To the editor:
This week, Peabody’s Mayor Bettencourt will update city councilors regarding the proposed multimillion dollar fossil fuel plant to be built a half-mile from Bishop Fenwick and Carroll Elementary. This plant will provide 20 megawatts of backup power for Peabody and 40 megawatts for other Massachusetts communities. It includes the construction of a 90-foot smoke stack, a 200,000 gallon oil tank, and will spew greenhouse gases into our air precisely at a time when scientists tell us we are in a climate catastrophe and must make smarter investments in the future.
Peabody Municipal Light Plant is only one of dozens municipal light plants (MLPs) authorized under state law. How are other MLPs investing in their energy future? In Holyoke, their MLP operates the state’s largest solar storage battery to provide peak power. It stores energy from the Mt. Tom Solar Farm and has been in operation since 2018. Note, this project came on line three years after the initial approval of the Peabody fossil fuel plant. In Boylston, an MLP has constructed a “fly-wheel” energy storage system to supplement its current solar array, allowing for 128 kilowatts of storage. The Berkshire Wind Power Project, a partnership of 16 MLPs, produces almost 20 megawatts of power with 12 wind turbines atop Mt. Hancock. The Peabody fossil fuel plant, a partnership of 14 MLPs, will produce electricity by burning natural gas and oil in a densely populated area.
The potential for renewable energy to provide our peak demand needs is here, if we make the right investments. According to the U.S. Energy Information Administration (eia.gov), in 2019, “Renewable resources provided about one-fourth of the (Massachusetts’) total generation, and the largest renewable electricity contribution came from small-scale solar panel systems with less than one megawatt of generating capacity.” Furthermore, the EIA also reports that use of utility-scale solar batteries quadrupled from 2014 to 2019, providing 899 megawatt hours nationally.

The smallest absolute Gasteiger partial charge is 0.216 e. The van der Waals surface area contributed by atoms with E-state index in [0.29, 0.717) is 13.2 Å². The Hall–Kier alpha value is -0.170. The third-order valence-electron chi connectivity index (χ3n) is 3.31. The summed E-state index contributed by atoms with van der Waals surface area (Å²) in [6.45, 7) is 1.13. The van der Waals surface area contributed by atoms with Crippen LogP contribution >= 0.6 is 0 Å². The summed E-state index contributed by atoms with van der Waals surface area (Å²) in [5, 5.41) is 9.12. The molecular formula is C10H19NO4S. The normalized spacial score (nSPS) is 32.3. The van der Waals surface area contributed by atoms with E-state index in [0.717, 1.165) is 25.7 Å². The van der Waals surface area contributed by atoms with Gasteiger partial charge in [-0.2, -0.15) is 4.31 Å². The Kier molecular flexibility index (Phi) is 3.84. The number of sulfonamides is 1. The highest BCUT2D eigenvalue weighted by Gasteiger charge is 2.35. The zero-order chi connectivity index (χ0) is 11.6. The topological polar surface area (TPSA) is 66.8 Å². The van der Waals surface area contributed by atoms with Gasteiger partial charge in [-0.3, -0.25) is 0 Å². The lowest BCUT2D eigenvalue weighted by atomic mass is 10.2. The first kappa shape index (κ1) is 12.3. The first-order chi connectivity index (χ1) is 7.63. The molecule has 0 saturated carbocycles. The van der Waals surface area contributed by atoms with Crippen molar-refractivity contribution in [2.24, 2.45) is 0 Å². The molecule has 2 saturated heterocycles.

How is PMLP encouraging use of local green energy? Well, PMLP generally does not purchase solar power from its residential producers, preferring a “credit only” scheme. I’m sure this helps keep bills low but also makes going solar less attractive. If you exceed a certain size, you have to sell all of your power to the PMLP and purchase it back from them, creating a needless burden for those with the wherewithal to build a larger array.
We cannot allow the construction of new fossil fuel infrastructure until Peabody gets serious and fully leverages our solar and wind potential. Rather than invest in fossil fuel infrastructure that will only harm our community and planet, let’s invest in storage, energy reduction, and a smart grid. Let’s open the doors to residential solar and encourage home energy storage. What could we do with solar panels on 5,000 rooftops and a few wind turbines in Peabody?
Tristan R. Brown